January 27, 2016

Hawaii Governor Remains Committed to Telescope (Source: Big Island Now)
Governor David Ige reconfirmed his stance on the currently stalled Thirty Meter Telescope project during his State of the State address on Monday morning. The Hawaii governor compared the project to the failure of the SuperFerry, noting the state’s failure to justly follow the rules.

Governor Ige noted that when he visited Mauna Kea in April 2015, he felt that something wasn’t right, and that it was clear that despite his belief that the telescope needs to be built, that things had gone wrong along the way. (1/25)

McCain Assails Pentagon for Relying on Russian Rockets (Source: Washington Post)
The chairman of the Senate Armed Services Committee assailed Pentagon officials for relying on Russian rocket engines to launch U.S. military satellites, arguing it enriches friends of Vladimir Putin and puts U.S. national security in jeopardy. McCain said the Pentagon has actively sought to undermine the committee’s direction to limit that risk and end the use of the Russian RD-180 engines by the end of this decade.

McCain also blamed ULA and two senators who support the company, Richard Shelby, R-AL, and Dick Durbin, D-IL, for thwarting the committee’s instructions. McCain and House Majority Leader Kevin McCarthy, R-CA, are introducing new legislation to repeal a provision in law that they say allows the unlimited acquisition and use of RD-180 engines.

Air Force Secretary Deborah James told the committee the department is working to end the use of the Russian engines as soon as possible. She said disengaging from use of the Russian engines is far more complicated than it appears. She recommended a stockpile of 18 of the RD-180s until an American-made rocket can be tested and fielded. (1/27)

SSPI to Develop Industry-Led Space Policy to Support Manx Government (Source: Isle of Man.com)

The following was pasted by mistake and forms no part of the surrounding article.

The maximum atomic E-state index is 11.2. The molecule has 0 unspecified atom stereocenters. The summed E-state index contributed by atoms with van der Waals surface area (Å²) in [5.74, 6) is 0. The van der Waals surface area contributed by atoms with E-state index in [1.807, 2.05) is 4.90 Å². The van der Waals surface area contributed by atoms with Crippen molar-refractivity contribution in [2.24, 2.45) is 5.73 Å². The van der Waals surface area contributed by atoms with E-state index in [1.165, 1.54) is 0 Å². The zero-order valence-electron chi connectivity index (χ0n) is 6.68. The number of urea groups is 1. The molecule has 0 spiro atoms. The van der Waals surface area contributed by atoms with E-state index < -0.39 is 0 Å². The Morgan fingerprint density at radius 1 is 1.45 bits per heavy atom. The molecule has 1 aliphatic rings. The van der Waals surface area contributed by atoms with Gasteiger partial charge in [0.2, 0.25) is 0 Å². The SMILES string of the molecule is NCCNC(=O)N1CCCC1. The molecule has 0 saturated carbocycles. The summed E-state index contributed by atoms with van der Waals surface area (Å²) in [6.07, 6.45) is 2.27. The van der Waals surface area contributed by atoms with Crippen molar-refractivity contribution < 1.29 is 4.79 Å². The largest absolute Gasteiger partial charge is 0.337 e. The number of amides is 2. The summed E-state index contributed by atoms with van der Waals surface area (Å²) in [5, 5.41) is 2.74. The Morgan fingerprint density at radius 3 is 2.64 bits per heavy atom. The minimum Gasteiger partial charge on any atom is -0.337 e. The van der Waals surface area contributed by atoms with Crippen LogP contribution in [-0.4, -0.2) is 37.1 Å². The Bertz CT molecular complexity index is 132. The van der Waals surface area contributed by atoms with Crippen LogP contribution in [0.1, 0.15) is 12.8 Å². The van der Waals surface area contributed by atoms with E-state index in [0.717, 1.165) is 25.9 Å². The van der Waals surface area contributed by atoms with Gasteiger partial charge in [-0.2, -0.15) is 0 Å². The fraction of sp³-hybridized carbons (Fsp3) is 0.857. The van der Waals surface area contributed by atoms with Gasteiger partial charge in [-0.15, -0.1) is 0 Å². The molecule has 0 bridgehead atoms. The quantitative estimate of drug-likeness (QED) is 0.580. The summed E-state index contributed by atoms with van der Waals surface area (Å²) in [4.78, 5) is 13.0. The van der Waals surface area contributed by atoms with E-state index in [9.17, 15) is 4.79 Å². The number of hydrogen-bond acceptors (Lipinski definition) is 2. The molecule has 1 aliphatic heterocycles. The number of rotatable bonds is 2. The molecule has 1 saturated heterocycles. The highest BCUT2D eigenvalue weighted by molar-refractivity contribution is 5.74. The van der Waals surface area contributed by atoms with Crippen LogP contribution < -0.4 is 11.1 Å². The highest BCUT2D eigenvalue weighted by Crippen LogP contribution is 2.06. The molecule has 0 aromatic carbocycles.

At the request of Government, the Isle of Man chapter of the Society of Satellite Professionals International is formulating an industry-led space policy for the Island to support the work of the Manx Government. This follows the ‘state of the industry’ survey conducted by the SSPI in 2015.

Open to SSPI members and non-members alike, the aim of the survey was to obtain a baseline of the present state of the Island’s space and satellite industry, and to gauge the willingness of the industry to contribute towards creating a space policy for the Government. (1/26)

Kelly's Complaint About President Captures What is Wrong with NASA (Source: Tech Insider)
"I would like the next president to support a budget that allows us to accomplish the mission that we are asked to perform, whatever that mission may be," Scott Kelly wrote. To Kelly's point, even though the Obama administration directed NASA to start working on a manned mission to Mars, many have criticized the administration and Congress for not adequately funding NASA, causing critical Mars projects to fall behind schedule.

And in 2010, lack of funding and new government priorities forced NASA to shut down its Constellation program which was working on a rocket designed to take us back to the moon and beyond. In fact, NASA has wasted over $20 billion on canceled projects between the early 90s and 2012. (1/26)

SLS Engines Prepare for Stennis Tests – AR Affordability Focus for New RS-25s (Source: NasaSpaceFlight.com)
RS-25 Engine 2059 – a veteran of five Shuttle missions – is scheduled to begin static fire testing at the end of February, initiating a test series on the engines that will be tasked with launching the Space Launch System (SLS). Meanwhile, Aerojet Rocketdyne explained some of the cost saving processes for the new expendable RS-25s that will fly with SLS in the second half of the 2020s. Click here. (1/26)